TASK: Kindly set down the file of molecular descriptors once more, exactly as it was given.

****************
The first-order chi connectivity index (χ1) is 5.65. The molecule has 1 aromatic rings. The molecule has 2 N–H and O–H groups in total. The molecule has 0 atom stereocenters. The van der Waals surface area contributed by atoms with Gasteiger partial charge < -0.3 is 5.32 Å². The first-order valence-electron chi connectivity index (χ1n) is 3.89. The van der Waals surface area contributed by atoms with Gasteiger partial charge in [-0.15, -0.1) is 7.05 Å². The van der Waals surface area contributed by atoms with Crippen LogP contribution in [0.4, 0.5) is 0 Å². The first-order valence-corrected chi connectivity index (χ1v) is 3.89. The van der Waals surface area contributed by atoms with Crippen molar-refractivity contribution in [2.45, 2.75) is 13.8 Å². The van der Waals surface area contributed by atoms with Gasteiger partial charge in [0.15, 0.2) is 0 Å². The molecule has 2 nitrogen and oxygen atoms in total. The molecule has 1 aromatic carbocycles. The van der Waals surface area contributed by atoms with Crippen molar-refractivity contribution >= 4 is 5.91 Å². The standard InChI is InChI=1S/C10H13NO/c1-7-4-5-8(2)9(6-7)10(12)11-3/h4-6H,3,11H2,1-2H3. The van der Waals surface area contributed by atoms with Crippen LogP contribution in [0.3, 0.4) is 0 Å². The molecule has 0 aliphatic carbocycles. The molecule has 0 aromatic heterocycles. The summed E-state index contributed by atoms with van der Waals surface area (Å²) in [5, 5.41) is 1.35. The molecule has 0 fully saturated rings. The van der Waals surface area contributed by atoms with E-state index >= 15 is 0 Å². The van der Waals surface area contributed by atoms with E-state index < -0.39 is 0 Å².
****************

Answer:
The first-order chi connectivity index (χ1) is 5.65. The molecule has 1 aromatic rings. The molecule has 2 N–H and O–H groups in total. The molecule has 0 atom stereocenters. The van der Waals surface area contributed by atoms with Gasteiger partial charge < -0.3 is 5.32 Å². The first-order valence-electron chi connectivity index (χ1n) is 3.89. The van der Waals surface area contributed by atoms with Gasteiger partial charge in [-0.15, -0.1) is 7.05 Å². The van der Waals surface area contributed by atoms with Crippen LogP contribution in [0.4, 0.5) is 0 Å². The first-order valence-corrected chi connectivity index (χ1v) is 3.89. The van der Waals surface area contributed by atoms with Crippen molar-refractivity contribution in [2.45, 2.75) is 13.8 Å². The van der Waals surface area contributed by atoms with Gasteiger partial charge in [0.15, 0.2) is 0 Å². The molecule has 2 nitrogen and oxygen atoms in total. The molecule has 1 aromatic carbocycles. The van der Waals surface area contributed by atoms with Crippen molar-refractivity contribution >= 4 is 5.91 Å². The standard InChI is InChI=1S/C10H13NO/c1-7-4-5-8(2)9(6-7)10(12)11-3/h4-6H,3,11H2,1-2H3. The van der Waals surface area contributed by atoms with Crippen LogP contribution in [0.3, 0.4) is 0 Å². The molecule has 0 aliphatic carbocycles. The molecule has 0 aromatic heterocycles. The summed E-state index contributed by atoms with van der Waals surface area (Å²) in [5, 5.41) is 1.35. The molecule has 0 fully saturated rings. The van der Waals surface area contributed by atoms with E-state index >= 15 is 0 Å². The van der Waals surface area contributed by atoms with E-state index < -0.39 is 0 Å².